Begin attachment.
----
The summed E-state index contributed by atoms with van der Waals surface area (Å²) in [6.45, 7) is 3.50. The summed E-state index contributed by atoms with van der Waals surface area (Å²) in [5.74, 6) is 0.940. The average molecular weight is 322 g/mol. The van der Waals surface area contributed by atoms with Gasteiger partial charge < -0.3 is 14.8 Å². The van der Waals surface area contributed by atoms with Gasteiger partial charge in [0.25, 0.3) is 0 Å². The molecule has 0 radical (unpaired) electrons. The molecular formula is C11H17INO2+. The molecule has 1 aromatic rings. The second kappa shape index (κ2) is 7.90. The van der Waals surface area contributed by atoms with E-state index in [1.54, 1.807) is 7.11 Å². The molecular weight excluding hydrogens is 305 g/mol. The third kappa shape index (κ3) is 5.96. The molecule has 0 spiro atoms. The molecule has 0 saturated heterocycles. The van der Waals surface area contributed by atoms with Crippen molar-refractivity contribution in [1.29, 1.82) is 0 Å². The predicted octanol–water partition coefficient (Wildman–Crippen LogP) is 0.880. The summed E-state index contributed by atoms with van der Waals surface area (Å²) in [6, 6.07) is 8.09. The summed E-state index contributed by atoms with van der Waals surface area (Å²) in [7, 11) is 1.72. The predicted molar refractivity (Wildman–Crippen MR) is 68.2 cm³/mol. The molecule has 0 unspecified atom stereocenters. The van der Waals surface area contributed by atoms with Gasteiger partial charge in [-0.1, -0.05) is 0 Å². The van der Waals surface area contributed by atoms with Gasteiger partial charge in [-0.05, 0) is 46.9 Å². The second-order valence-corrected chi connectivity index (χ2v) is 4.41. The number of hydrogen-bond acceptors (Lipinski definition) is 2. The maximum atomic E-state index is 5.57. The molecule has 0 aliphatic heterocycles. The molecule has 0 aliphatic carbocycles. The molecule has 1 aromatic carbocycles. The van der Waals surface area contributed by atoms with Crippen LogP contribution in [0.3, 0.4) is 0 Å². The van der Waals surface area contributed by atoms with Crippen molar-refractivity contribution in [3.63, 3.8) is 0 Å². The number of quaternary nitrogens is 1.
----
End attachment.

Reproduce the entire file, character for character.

The summed E-state index contributed by atoms with van der Waals surface area (Å²) in [6.45, 7) is 3.50. The summed E-state index contributed by atoms with van der Waals surface area (Å²) in [5.74, 6) is 0.940. The average molecular weight is 322 g/mol. The van der Waals surface area contributed by atoms with Gasteiger partial charge < -0.3 is 14.8 Å². The van der Waals surface area contributed by atoms with Gasteiger partial charge in [0.25, 0.3) is 0 Å². The molecule has 0 radical (unpaired) electrons. The molecular formula is C11H17INO2+. The molecule has 1 aromatic rings. The second kappa shape index (κ2) is 7.90. The van der Waals surface area contributed by atoms with E-state index in [1.54, 1.807) is 7.11 Å². The molecular weight excluding hydrogens is 305 g/mol. The third kappa shape index (κ3) is 5.96. The molecule has 0 spiro atoms. The molecule has 0 saturated heterocycles. The van der Waals surface area contributed by atoms with Crippen molar-refractivity contribution in [1.29, 1.82) is 0 Å². The predicted octanol–water partition coefficient (Wildman–Crippen LogP) is 0.880. The summed E-state index contributed by atoms with van der Waals surface area (Å²) in [6, 6.07) is 8.09. The summed E-state index contributed by atoms with van der Waals surface area (Å²) in [7, 11) is 1.72. The predicted molar refractivity (Wildman–Crippen MR) is 68.2 cm³/mol. The molecule has 0 unspecified atom stereocenters. The van der Waals surface area contributed by atoms with Gasteiger partial charge in [-0.1, -0.05) is 0 Å². The van der Waals surface area contributed by atoms with Gasteiger partial charge in [-0.05, 0) is 46.9 Å². The second-order valence-corrected chi connectivity index (χ2v) is 4.41. The number of hydrogen-bond acceptors (Lipinski definition) is 2. The maximum atomic E-state index is 5.57. The molecule has 0 aliphatic heterocycles. The molecule has 0 aliphatic carbocycles. The molecule has 1 aromatic carbocycles. The van der Waals surface area contributed by atoms with Crippen LogP contribution in [0.3, 0.4) is 0 Å². The van der Waals surface area contributed by atoms with Crippen molar-refractivity contribution in [3.63, 3.8) is 0 Å². The number of quaternary nitrogens is 1.